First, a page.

Still Anon
October 24, 2017

Gee, Lucinda, you’re a little….. I dunno. I was just going to suggest professional counseling.

IMHO, most relationship problems harken back to childhood events and the family one grew up in.

For instance, even if a kid doesn’t get PTSD from his/her own trauma, they can get an “infusion” from one or both parent’s PTSD. (Not saying that’s Angie’s case. Just giving a fer-instance.)

This was driven home to me when I went on vacation with my sister and her family, and saw my sister verbally/emotionally abuse her daughter the exact same way our father abused us.


Lucinda
October 24, 2017

Still Anon,

Well, I was being extreme based on her own extreme description. If she was exaggerating, then she can read mine as an exaggeration also. If she wasn’t exaggerating, then I definitely stand behind my advice. (I find professional marital counseling makes things worse in these kinds of situations.)


ahusband
October 24, 2017

I’m trying to figure out how to tie healthy sexuality into a situation that Angie Q describes because I could easily be that same husband. My wife has gained significant weight since the last child (mostly a product of candy, facebook, and probably stress [likely from me]). She has rarely been a good housekeeper and laziness shows in work ethic for anything she doesn’t want to do.

As a husband who frequently does no right in her eyes as much as she in mine, and now that I’m not really attracted to her physically anymore, how should healthy sexuality be?


Dr. Sigmund F.
October 24, 2017

You people vant marital und zexual advice from anonymous people on zee Internet? You volks are CRAZY!


G.
October 24, 2017

Quality discussion. What I realize is that some virtues are not and cannot be individual virtues. Healthy sexuality is one of those.


Vader
October 24, 2017

I have found that it is almost impossible to have a productive open discussion on healthy sexuality. It always — always — turns into a discussion like this one, in which those unhappy souls whose marriages struggle, for whatever reason, come to dominate the discussion, and no one is really prepared to help with their marital pathologies.

I understand why they are desperate for help. I have concluded that there is simply no help to be had outside a bishop’s office or the prayer closet. In saying that, I second what Lucinda says about the futility of secular marriage counseling. G., I agree which your last two sentences: Marriage is almost unique in the Gospel in that its virtues, and vices, involve the deepest corners of two hearts.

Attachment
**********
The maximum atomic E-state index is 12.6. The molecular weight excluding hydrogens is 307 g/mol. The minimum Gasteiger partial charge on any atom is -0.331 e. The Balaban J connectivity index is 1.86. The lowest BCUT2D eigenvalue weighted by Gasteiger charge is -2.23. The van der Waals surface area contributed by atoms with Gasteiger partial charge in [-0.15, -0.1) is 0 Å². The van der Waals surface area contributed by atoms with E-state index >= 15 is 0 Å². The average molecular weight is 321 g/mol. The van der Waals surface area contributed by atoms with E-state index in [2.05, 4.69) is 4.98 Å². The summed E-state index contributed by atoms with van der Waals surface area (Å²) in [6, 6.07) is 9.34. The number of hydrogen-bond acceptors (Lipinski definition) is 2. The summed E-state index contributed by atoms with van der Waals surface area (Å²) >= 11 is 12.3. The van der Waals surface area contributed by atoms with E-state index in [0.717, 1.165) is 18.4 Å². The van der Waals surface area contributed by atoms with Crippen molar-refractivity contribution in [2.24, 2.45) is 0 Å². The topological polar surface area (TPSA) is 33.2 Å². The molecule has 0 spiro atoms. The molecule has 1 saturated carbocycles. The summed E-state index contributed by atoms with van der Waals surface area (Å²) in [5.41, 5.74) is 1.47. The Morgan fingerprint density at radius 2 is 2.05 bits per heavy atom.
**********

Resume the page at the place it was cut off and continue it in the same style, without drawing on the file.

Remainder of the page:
G.
October 25, 2017

It is true that the comments have turned a mite too confessional.


Lucinda
October 25, 2017

Creation is the underlying element of virtue. Consumption or destruction the underlying element of vice.

With marriage, sexuality in particular, the desire to actively create love and the desire to passively consume love are somewhat mixed, especially while young. But as time goes by the two different motivations settle out, like a salad dressing that has been shaken and then left to sit. Either creation of love or consumption of love surfaces as the dominant motivation.

For those who have found the passive consumption of love dominating and destroying their relationship, the only answer is a true change of heart, only available through the grace of God.

But the situation is not symmetrical. Husbands experience passive love biologically as opportunities for conception. Wives experience passive love biologically as material help in bearing and nurturing children. This means that passive love will run out for husbands once their wife runs out of fertility. But male material helpfulness in bearing and nurturing children needn’t expire before the man himself expires.

For this reason, I believe the timed active vs. passive love test for men and women is different. The ticking clock of *loving* vs. *being loved* for women happens when their children age, and whether the woman as a mother can learn to actively love their independent children rather than passively receive love from dependent children. The natural woman would rather infantilize grown children, analogous to the way the natural man would rather discard a post-fertile wife.

As a civilization, women infantilizing adult children is not a big issue as long as men are not discarding post-fertile wives and are active fathers. But once discarding post-fertile wives becomes normal, than infantilization of grown children becomes the driving force of an entitlement mentality that brings about civilizational breakdown.

That is to say that while wives learning to actively love is an essential aspect to the happiness of those closest to her, husbands learning to actively love is the only way to save a human society from actual destruction.


Vader
October 25, 2017

Interesting insights, Lucinda.